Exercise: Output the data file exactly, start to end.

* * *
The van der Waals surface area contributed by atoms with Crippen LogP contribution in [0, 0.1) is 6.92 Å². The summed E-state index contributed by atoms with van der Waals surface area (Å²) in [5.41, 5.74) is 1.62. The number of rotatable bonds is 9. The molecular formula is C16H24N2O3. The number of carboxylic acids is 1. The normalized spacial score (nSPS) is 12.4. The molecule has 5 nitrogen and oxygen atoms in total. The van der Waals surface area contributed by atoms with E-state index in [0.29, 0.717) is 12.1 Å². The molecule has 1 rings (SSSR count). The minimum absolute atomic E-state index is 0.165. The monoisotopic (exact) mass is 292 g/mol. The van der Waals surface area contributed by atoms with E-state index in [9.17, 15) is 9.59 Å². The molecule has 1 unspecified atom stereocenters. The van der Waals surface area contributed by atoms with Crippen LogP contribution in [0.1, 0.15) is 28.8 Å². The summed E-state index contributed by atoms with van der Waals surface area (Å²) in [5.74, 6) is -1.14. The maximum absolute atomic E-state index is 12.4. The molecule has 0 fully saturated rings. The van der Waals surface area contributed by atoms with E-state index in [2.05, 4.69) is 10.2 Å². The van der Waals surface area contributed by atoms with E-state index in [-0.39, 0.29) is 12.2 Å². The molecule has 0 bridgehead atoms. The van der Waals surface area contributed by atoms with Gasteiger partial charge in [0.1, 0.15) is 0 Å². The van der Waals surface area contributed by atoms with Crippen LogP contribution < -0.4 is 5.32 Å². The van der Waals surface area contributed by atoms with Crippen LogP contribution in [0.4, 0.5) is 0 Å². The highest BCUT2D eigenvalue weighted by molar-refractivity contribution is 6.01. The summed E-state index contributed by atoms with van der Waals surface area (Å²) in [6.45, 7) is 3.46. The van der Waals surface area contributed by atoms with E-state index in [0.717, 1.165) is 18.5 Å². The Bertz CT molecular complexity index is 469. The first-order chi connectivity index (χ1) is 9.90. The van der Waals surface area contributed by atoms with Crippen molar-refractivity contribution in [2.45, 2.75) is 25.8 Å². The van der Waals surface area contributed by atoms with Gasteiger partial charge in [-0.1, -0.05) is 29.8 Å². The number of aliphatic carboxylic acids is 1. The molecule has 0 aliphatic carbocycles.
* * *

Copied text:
The van der Waals surface area contributed by atoms with Crippen LogP contribution in [0, 0.1) is 6.92 Å². The summed E-state index contributed by atoms with van der Waals surface area (Å²) in [5.41, 5.74) is 1.62. The number of rotatable bonds is 9. The molecular formula is C16H24N2O3. The number of carboxylic acids is 1. The normalized spacial score (nSPS) is 12.4. The molecule has 5 nitrogen and oxygen atoms in total. The van der Waals surface area contributed by atoms with E-state index in [0.29, 0.717) is 12.1 Å². The molecule has 1 rings (SSSR count). The minimum absolute atomic E-state index is 0.165. The monoisotopic (exact) mass is 292 g/mol. The van der Waals surface area contributed by atoms with E-state index in [9.17, 15) is 9.59 Å². The molecule has 1 unspecified atom stereocenters. The van der Waals surface area contributed by atoms with Crippen LogP contribution in [0.1, 0.15) is 28.8 Å². The summed E-state index contributed by atoms with van der Waals surface area (Å²) in [5.74, 6) is -1.14. The maximum absolute atomic E-state index is 12.4. The molecule has 0 fully saturated rings. The van der Waals surface area contributed by atoms with E-state index in [2.05, 4.69) is 10.2 Å². The van der Waals surface area contributed by atoms with E-state index in [-0.39, 0.29) is 12.2 Å². The molecule has 0 bridgehead atoms. The van der Waals surface area contributed by atoms with Gasteiger partial charge in [0.1, 0.15) is 0 Å². The van der Waals surface area contributed by atoms with Crippen LogP contribution < -0.4 is 5.32 Å². The van der Waals surface area contributed by atoms with Crippen LogP contribution in [0.4, 0.5) is 0 Å². The highest BCUT2D eigenvalue weighted by molar-refractivity contribution is 6.01. The summed E-state index contributed by atoms with van der Waals surface area (Å²) in [6.45, 7) is 3.46. The van der Waals surface area contributed by atoms with E-state index in [0.717, 1.165) is 18.5 Å². The Bertz CT molecular complexity index is 469. The first-order chi connectivity index (χ1) is 9.90. The van der Waals surface area contributed by atoms with Crippen molar-refractivity contribution in [2.45, 2.75) is 25.8 Å². The van der Waals surface area contributed by atoms with Gasteiger partial charge in [-0.1, -0.05) is 29.8 Å². The number of aliphatic carboxylic acids is 1. The molecule has 0 aliphatic carbocycles.